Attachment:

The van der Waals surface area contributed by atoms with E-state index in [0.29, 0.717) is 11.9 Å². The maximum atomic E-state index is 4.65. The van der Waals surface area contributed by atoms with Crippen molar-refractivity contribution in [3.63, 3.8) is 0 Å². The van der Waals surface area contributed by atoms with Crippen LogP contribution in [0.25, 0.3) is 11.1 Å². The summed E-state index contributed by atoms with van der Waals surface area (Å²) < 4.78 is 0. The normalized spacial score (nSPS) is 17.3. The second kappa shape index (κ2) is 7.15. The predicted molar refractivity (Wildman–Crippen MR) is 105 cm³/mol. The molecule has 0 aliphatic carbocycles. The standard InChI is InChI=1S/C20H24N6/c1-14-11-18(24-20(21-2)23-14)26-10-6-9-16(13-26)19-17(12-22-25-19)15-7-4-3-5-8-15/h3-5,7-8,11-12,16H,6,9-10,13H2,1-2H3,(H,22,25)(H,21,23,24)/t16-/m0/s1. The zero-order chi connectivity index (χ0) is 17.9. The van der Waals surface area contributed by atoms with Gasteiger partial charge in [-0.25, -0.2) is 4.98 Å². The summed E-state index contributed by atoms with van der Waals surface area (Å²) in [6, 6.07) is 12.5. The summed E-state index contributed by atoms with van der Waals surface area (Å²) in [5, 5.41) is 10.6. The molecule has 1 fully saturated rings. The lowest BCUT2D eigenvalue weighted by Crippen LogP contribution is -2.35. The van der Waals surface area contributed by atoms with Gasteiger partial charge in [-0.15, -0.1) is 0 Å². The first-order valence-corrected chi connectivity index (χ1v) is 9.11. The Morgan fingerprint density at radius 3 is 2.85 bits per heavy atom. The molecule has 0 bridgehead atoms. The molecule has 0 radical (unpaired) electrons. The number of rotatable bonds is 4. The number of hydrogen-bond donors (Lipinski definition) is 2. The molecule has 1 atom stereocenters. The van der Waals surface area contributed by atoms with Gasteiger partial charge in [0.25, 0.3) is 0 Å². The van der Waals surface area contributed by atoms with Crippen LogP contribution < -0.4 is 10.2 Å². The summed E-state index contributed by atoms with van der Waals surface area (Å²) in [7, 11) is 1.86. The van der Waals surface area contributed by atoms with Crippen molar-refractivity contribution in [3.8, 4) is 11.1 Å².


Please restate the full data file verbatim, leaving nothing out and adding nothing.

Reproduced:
The van der Waals surface area contributed by atoms with E-state index in [0.29, 0.717) is 11.9 Å². The maximum atomic E-state index is 4.65. The van der Waals surface area contributed by atoms with Crippen molar-refractivity contribution in [3.63, 3.8) is 0 Å². The van der Waals surface area contributed by atoms with Crippen LogP contribution in [0.25, 0.3) is 11.1 Å². The summed E-state index contributed by atoms with van der Waals surface area (Å²) < 4.78 is 0. The normalized spacial score (nSPS) is 17.3. The second kappa shape index (κ2) is 7.15. The predicted molar refractivity (Wildman–Crippen MR) is 105 cm³/mol. The molecule has 0 aliphatic carbocycles. The standard InChI is InChI=1S/C20H24N6/c1-14-11-18(24-20(21-2)23-14)26-10-6-9-16(13-26)19-17(12-22-25-19)15-7-4-3-5-8-15/h3-5,7-8,11-12,16H,6,9-10,13H2,1-2H3,(H,22,25)(H,21,23,24)/t16-/m0/s1. The zero-order chi connectivity index (χ0) is 17.9. The van der Waals surface area contributed by atoms with Gasteiger partial charge in [-0.25, -0.2) is 4.98 Å². The summed E-state index contributed by atoms with van der Waals surface area (Å²) in [6, 6.07) is 12.5. The summed E-state index contributed by atoms with van der Waals surface area (Å²) in [5, 5.41) is 10.6. The molecule has 1 fully saturated rings. The lowest BCUT2D eigenvalue weighted by Crippen LogP contribution is -2.35. The van der Waals surface area contributed by atoms with Gasteiger partial charge in [-0.15, -0.1) is 0 Å². The first-order valence-corrected chi connectivity index (χ1v) is 9.11. The Morgan fingerprint density at radius 3 is 2.85 bits per heavy atom. The molecule has 0 bridgehead atoms. The molecule has 0 radical (unpaired) electrons. The number of rotatable bonds is 4. The number of hydrogen-bond donors (Lipinski definition) is 2. The molecule has 1 atom stereocenters. The van der Waals surface area contributed by atoms with Gasteiger partial charge in [0.25, 0.3) is 0 Å². The van der Waals surface area contributed by atoms with Crippen LogP contribution < -0.4 is 10.2 Å². The summed E-state index contributed by atoms with van der Waals surface area (Å²) in [7, 11) is 1.86. The van der Waals surface area contributed by atoms with Crippen molar-refractivity contribution in [3.8, 4) is 11.1 Å².